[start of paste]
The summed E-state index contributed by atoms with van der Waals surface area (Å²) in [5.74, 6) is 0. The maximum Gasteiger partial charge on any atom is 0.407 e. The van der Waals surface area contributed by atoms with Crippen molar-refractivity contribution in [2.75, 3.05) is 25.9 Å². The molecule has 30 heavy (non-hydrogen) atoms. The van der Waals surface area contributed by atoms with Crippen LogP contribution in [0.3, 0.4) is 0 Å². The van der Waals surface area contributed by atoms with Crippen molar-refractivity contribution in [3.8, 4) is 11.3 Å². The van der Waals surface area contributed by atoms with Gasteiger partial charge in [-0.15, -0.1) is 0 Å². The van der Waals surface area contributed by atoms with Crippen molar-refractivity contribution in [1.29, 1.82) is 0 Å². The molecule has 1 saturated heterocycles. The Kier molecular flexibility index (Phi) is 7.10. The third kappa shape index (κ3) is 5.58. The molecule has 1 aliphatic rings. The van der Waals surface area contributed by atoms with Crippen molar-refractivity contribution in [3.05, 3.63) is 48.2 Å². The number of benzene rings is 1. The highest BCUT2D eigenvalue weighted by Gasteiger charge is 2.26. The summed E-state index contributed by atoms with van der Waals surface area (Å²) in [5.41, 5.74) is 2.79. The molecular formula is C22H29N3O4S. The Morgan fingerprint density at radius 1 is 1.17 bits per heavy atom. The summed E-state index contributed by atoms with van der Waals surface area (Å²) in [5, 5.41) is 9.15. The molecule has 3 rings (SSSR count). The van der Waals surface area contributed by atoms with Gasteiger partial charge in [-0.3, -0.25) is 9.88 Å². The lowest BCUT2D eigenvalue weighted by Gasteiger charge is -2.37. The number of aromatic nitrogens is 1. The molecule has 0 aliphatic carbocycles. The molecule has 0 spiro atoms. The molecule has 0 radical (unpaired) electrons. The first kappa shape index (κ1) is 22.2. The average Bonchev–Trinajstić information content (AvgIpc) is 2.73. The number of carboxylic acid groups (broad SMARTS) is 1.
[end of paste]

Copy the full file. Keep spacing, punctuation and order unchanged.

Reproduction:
The summed E-state index contributed by atoms with van der Waals surface area (Å²) in [5.74, 6) is 0. The maximum Gasteiger partial charge on any atom is 0.407 e. The van der Waals surface area contributed by atoms with Crippen molar-refractivity contribution in [2.75, 3.05) is 25.9 Å². The molecule has 30 heavy (non-hydrogen) atoms. The van der Waals surface area contributed by atoms with Crippen LogP contribution in [0.3, 0.4) is 0 Å². The van der Waals surface area contributed by atoms with Crippen molar-refractivity contribution in [3.8, 4) is 11.3 Å². The van der Waals surface area contributed by atoms with Gasteiger partial charge in [-0.15, -0.1) is 0 Å². The van der Waals surface area contributed by atoms with Crippen molar-refractivity contribution in [1.29, 1.82) is 0 Å². The molecule has 1 saturated heterocycles. The Kier molecular flexibility index (Phi) is 7.10. The third kappa shape index (κ3) is 5.58. The molecule has 1 aliphatic rings. The van der Waals surface area contributed by atoms with Crippen molar-refractivity contribution in [3.05, 3.63) is 48.2 Å². The number of benzene rings is 1. The highest BCUT2D eigenvalue weighted by Gasteiger charge is 2.26. The summed E-state index contributed by atoms with van der Waals surface area (Å²) in [5.41, 5.74) is 2.79. The molecular formula is C22H29N3O4S. The Morgan fingerprint density at radius 1 is 1.17 bits per heavy atom. The summed E-state index contributed by atoms with van der Waals surface area (Å²) in [5, 5.41) is 9.15. The molecule has 3 rings (SSSR count). The van der Waals surface area contributed by atoms with Gasteiger partial charge in [-0.3, -0.25) is 9.88 Å². The lowest BCUT2D eigenvalue weighted by Gasteiger charge is -2.37. The number of aromatic nitrogens is 1. The molecule has 0 aliphatic carbocycles. The molecule has 0 spiro atoms. The molecule has 0 radical (unpaired) electrons. The first kappa shape index (κ1) is 22.2. The average Bonchev–Trinajstić information content (AvgIpc) is 2.73. The number of carboxylic acid groups (broad SMARTS) is 1.